François Legault's about-face on racial profiling

The volte-face of François Legault on racial profiling

François Legault in the election campaign.

Reactions have multiplied since the Legault government announced its intention to appeal the decision rendered by the Superior Court on random arrests without reasonable cause. Sacha-Wilky Merazil, who had denounced in Métro the racial profiling of the Service de police de la Ville de Montréal (SPVM) of which he himself had been the victim, denounces a change of speech on the part of Prime Minister François Legault.

On Twitter, in 2020, the latter described the end of random arrests and profiling, “among certain police officers”, as “the most effective measure to concretely fight against racism”. And several weeks ago, in reaction to the judgment of the Superior Court, the Premier of Quebec declared that “we must let the police do their job”. 

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An about-face that Mr. Merazil deplores. “Two years later, he is stepping back from what he considered avant-garde. We know what the problems and challenges of police forces are with respect to minorities. [The government] continues to act as if there are no problems. This turnaround is as if minorities can continue to be profiled. Racial profiling should not take place,” he insists.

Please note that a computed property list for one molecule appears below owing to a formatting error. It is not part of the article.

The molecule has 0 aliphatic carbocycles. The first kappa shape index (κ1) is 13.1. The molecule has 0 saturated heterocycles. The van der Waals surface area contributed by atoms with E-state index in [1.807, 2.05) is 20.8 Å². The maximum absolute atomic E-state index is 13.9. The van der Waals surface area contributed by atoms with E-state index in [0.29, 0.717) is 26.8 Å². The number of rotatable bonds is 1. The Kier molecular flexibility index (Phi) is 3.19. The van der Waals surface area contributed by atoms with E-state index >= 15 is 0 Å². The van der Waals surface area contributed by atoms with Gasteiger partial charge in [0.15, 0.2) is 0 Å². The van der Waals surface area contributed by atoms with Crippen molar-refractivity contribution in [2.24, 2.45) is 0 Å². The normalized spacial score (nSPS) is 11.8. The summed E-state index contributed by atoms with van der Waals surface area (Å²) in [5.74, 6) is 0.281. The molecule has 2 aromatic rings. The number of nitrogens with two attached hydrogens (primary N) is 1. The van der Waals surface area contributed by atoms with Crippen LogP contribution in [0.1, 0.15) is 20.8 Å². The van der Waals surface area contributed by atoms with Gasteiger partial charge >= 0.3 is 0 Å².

In 2020, the SPVM asked Sacha-Wilky Merazil to participate in working groups to fight against racial profiling. Describing this decision by François Legault as regrettable, Mr. Merazil sees it as a signal contrary to the initiatives of the police force to fight against racism, and even to the recent appointment of director Fady Dagher, whom he nevertheless sees with a good eye.

The PLQ and QS castigated the appeal of the decision

This is not the first contradiction of the Coalition avenir Québec (CAQ) regarding racial profiling. The Action Group Against Racism (GACR), of which five elected CAQ members were members, including the Minister responsible for the Fight against Racism, Christopher Skeete, had made its first recommendation to put an end to random police arrests.


“Once again, the CAQ is demonstrating its improvised and inconsistent style of governance. This decision is all the more surprising from a government that said loud and clear that it wanted to do everything possible to combat racial profiling. The Minister has to explain himself!” drops Liberal MNA Jennifer Maccarone, official opposition spokesperson for public security.

Québec solidaire, through MNA Andrés Fontecilla, qualifies the “shame” approach. “It's a huge slap in the face for all racialized people, especially for black communities in Quebec.” He believes that keeping section 636 of the Highway Traffic Act would be tantamount to admitting that racial profiling is acceptable.

Sacha-Wilky Merazil recognizes the government's right to challenge the court's decision – “c’ is a legitimate decision,” he said. “But it would have been nice to see how minorities feel and how we can restore trust in the police. It's disappointing how minorities are going to be profiled for much longer.”

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